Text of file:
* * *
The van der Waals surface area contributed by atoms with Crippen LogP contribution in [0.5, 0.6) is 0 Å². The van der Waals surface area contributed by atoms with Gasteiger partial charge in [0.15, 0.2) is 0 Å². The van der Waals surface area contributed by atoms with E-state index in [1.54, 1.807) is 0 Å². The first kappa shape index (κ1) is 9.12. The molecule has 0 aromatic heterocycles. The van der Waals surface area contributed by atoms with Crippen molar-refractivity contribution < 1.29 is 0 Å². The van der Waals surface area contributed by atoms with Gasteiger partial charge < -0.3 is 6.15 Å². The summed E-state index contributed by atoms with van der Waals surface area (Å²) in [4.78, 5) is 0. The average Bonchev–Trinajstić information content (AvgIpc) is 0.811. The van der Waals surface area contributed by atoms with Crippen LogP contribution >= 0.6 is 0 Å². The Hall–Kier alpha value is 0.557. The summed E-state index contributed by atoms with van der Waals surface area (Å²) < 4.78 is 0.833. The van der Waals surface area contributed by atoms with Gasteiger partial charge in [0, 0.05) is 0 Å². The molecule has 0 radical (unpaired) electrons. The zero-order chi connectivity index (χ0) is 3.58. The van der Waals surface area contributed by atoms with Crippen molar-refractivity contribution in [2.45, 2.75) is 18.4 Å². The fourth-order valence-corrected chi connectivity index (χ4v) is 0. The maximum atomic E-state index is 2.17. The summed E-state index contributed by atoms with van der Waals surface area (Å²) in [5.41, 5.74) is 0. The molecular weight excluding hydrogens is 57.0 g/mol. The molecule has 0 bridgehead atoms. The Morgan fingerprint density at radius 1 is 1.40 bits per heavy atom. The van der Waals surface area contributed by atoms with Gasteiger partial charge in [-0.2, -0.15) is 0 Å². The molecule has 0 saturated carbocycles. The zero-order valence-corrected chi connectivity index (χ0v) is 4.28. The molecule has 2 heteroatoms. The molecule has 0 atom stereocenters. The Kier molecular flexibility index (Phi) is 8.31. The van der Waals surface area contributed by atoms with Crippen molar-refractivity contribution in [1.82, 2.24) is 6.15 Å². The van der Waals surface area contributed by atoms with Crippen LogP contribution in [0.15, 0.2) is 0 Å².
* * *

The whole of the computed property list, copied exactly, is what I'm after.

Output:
The van der Waals surface area contributed by atoms with Crippen LogP contribution in [0.5, 0.6) is 0 Å². The van der Waals surface area contributed by atoms with Gasteiger partial charge in [0.15, 0.2) is 0 Å². The van der Waals surface area contributed by atoms with E-state index in [1.54, 1.807) is 0 Å². The first kappa shape index (κ1) is 9.12. The molecule has 0 aromatic heterocycles. The van der Waals surface area contributed by atoms with Crippen molar-refractivity contribution < 1.29 is 0 Å². The van der Waals surface area contributed by atoms with Gasteiger partial charge < -0.3 is 6.15 Å². The summed E-state index contributed by atoms with van der Waals surface area (Å²) in [4.78, 5) is 0. The average Bonchev–Trinajstić information content (AvgIpc) is 0.811. The van der Waals surface area contributed by atoms with Crippen LogP contribution >= 0.6 is 0 Å². The Hall–Kier alpha value is 0.557. The summed E-state index contributed by atoms with van der Waals surface area (Å²) < 4.78 is 0.833. The van der Waals surface area contributed by atoms with Gasteiger partial charge in [0, 0.05) is 0 Å². The molecule has 0 radical (unpaired) electrons. The zero-order chi connectivity index (χ0) is 3.58. The van der Waals surface area contributed by atoms with Crippen molar-refractivity contribution in [2.45, 2.75) is 18.4 Å². The fourth-order valence-corrected chi connectivity index (χ4v) is 0. The maximum atomic E-state index is 2.17. The summed E-state index contributed by atoms with van der Waals surface area (Å²) in [5.41, 5.74) is 0. The molecular weight excluding hydrogens is 57.0 g/mol. The molecule has 0 bridgehead atoms. The Morgan fingerprint density at radius 1 is 1.40 bits per heavy atom. The van der Waals surface area contributed by atoms with Gasteiger partial charge in [-0.2, -0.15) is 0 Å². The molecule has 0 saturated carbocycles. The zero-order valence-corrected chi connectivity index (χ0v) is 4.28. The molecule has 2 heteroatoms. The molecule has 0 atom stereocenters. The Kier molecular flexibility index (Phi) is 8.31. The van der Waals surface area contributed by atoms with Crippen molar-refractivity contribution in [1.82, 2.24) is 6.15 Å². The van der Waals surface area contributed by atoms with Crippen LogP contribution in [0.15, 0.2) is 0 Å².